By Robin Norwood in
Women who Love Too Much pages 7-8 (1985 original edition, 1997 reprint edition)
Edited by Irene Matiatos, Ph.D.
Codependence is a set of maladaptive, compulsive behaviors learned by family members in order to survive in a family experiencing great emotional pain. In most cases alcoholism, chemical dependency, or other addictive disease is at the source of the family pain. Codependent behaviors are a set of coping behaviors that are passed from generation to generation–whether or not addiction is present–in order to survive. Although the original alcoholic/addicted person may have been a great-grandparent, family members across the next three or four generations learn a set of behaviors which help them deal with the emotional pain inherited from the original dysfunctional family unit. These behaviors, although designed to relieve pain, create pain! They constitute a deeply embedded “cognitive set” upon which codependency or dependency disorders are founded. Whether or not addiction existed in our nuclear family, codependency is a deeply rooted compulsive behavior that is born out of a dysfunctional family system. Individual family members may or may not develop addictions.
Symptoms of codependency (or dependency) disorders include: perfectionism, workaholism, procrastination, compulsive overeating, compulsive gambling, compulsive buying, compulsive lying, compulsive talking, compulsive sex, dependent relationships, over-possessive relationships. Other dependency disorders can revolve around acquiring status, prestige, material possessions, power or control over family members, co-workers, friends, authority figures, etc. People suffering from drug- or alcohol-related codependency disorders often experience themselves as being caught up in a treadmill existence. Whether or not goals are achieved there is a driven compulsion for more. An anxious feeling of incompleteness or emptiness remains no matter what is accomplished.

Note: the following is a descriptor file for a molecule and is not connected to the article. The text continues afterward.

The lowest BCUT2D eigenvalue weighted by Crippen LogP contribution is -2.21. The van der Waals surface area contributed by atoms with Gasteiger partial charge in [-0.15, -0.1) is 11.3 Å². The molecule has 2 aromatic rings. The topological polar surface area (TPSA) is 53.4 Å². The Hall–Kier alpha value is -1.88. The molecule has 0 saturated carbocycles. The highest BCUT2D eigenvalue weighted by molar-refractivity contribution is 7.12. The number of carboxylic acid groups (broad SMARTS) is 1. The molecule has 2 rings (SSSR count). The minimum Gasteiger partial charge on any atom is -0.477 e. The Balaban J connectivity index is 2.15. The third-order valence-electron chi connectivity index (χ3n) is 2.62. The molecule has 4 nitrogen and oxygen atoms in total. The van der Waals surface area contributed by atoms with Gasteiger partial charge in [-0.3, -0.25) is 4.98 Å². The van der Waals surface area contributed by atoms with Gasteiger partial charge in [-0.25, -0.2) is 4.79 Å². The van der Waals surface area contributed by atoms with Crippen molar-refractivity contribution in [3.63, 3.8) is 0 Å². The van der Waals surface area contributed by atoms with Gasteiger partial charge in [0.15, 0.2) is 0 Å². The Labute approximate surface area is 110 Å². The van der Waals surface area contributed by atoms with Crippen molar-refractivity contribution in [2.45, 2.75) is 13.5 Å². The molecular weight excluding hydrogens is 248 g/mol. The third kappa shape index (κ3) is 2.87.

Health problems may also exist: migraine headaches, gastrointestinal disturbances, colitis, ulcers, high blood pressure, and many other high stress-related physical illnesses. Stress related illness is not “only in your head.” It is stress-induced physical alteration of the body. It is real. Emotional problems such as depression, anxiety, insomnia, and hyperactivity may also be evident in codependent individuals. These disorders have a physical basis. They are chemical imbalances in the brain. In other words, our cognitive/emotional state impacts upon our physical being. We are a holistic mind-body system.